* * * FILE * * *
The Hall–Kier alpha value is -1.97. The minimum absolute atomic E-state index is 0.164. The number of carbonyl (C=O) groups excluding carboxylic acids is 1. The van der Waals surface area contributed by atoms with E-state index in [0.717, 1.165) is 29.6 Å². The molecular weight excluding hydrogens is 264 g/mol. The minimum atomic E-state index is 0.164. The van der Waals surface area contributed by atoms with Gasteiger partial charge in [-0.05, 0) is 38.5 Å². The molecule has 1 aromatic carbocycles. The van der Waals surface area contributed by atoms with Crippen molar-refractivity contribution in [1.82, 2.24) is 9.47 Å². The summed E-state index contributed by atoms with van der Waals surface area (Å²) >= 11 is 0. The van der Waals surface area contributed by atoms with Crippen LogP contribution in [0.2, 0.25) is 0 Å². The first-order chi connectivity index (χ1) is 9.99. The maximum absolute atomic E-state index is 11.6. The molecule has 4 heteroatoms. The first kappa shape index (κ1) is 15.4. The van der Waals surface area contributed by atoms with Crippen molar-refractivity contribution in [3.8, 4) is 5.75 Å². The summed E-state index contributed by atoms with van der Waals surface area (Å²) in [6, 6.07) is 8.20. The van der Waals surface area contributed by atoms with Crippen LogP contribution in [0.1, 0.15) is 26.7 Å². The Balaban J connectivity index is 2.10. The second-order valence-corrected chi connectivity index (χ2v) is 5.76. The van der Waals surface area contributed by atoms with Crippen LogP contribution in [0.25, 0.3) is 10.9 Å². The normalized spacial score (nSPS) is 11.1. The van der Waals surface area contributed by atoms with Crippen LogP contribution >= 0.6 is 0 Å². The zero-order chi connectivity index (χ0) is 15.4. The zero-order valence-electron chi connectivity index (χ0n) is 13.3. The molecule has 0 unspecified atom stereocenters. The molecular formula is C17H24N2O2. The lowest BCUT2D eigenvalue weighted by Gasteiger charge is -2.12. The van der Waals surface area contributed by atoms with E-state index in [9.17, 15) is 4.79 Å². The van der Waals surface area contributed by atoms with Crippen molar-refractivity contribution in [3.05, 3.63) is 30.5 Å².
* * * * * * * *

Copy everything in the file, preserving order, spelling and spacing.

The Hall–Kier alpha value is -1.97. The minimum absolute atomic E-state index is 0.164. The number of carbonyl (C=O) groups excluding carboxylic acids is 1. The van der Waals surface area contributed by atoms with E-state index in [0.717, 1.165) is 29.6 Å². The molecular weight excluding hydrogens is 264 g/mol. The minimum atomic E-state index is 0.164. The van der Waals surface area contributed by atoms with Gasteiger partial charge in [-0.05, 0) is 38.5 Å². The molecule has 1 aromatic carbocycles. The van der Waals surface area contributed by atoms with Crippen molar-refractivity contribution in [1.82, 2.24) is 9.47 Å². The summed E-state index contributed by atoms with van der Waals surface area (Å²) >= 11 is 0. The van der Waals surface area contributed by atoms with Crippen LogP contribution in [0.2, 0.25) is 0 Å². The first-order chi connectivity index (χ1) is 9.99. The maximum absolute atomic E-state index is 11.6. The molecule has 4 heteroatoms. The first kappa shape index (κ1) is 15.4. The van der Waals surface area contributed by atoms with Crippen molar-refractivity contribution in [3.8, 4) is 5.75 Å². The summed E-state index contributed by atoms with van der Waals surface area (Å²) in [6, 6.07) is 8.20. The van der Waals surface area contributed by atoms with Crippen LogP contribution in [0.1, 0.15) is 26.7 Å². The Balaban J connectivity index is 2.10. The second-order valence-corrected chi connectivity index (χ2v) is 5.76. The van der Waals surface area contributed by atoms with Crippen LogP contribution in [0.25, 0.3) is 10.9 Å². The normalized spacial score (nSPS) is 11.1. The van der Waals surface area contributed by atoms with Crippen LogP contribution >= 0.6 is 0 Å². The zero-order chi connectivity index (χ0) is 15.4. The zero-order valence-electron chi connectivity index (χ0n) is 13.3. The molecule has 0 unspecified atom stereocenters. The molecular formula is C17H24N2O2. The lowest BCUT2D eigenvalue weighted by Gasteiger charge is -2.12. The van der Waals surface area contributed by atoms with E-state index in [9.17, 15) is 4.79 Å². The van der Waals surface area contributed by atoms with Crippen molar-refractivity contribution in [3.05, 3.63) is 30.5 Å².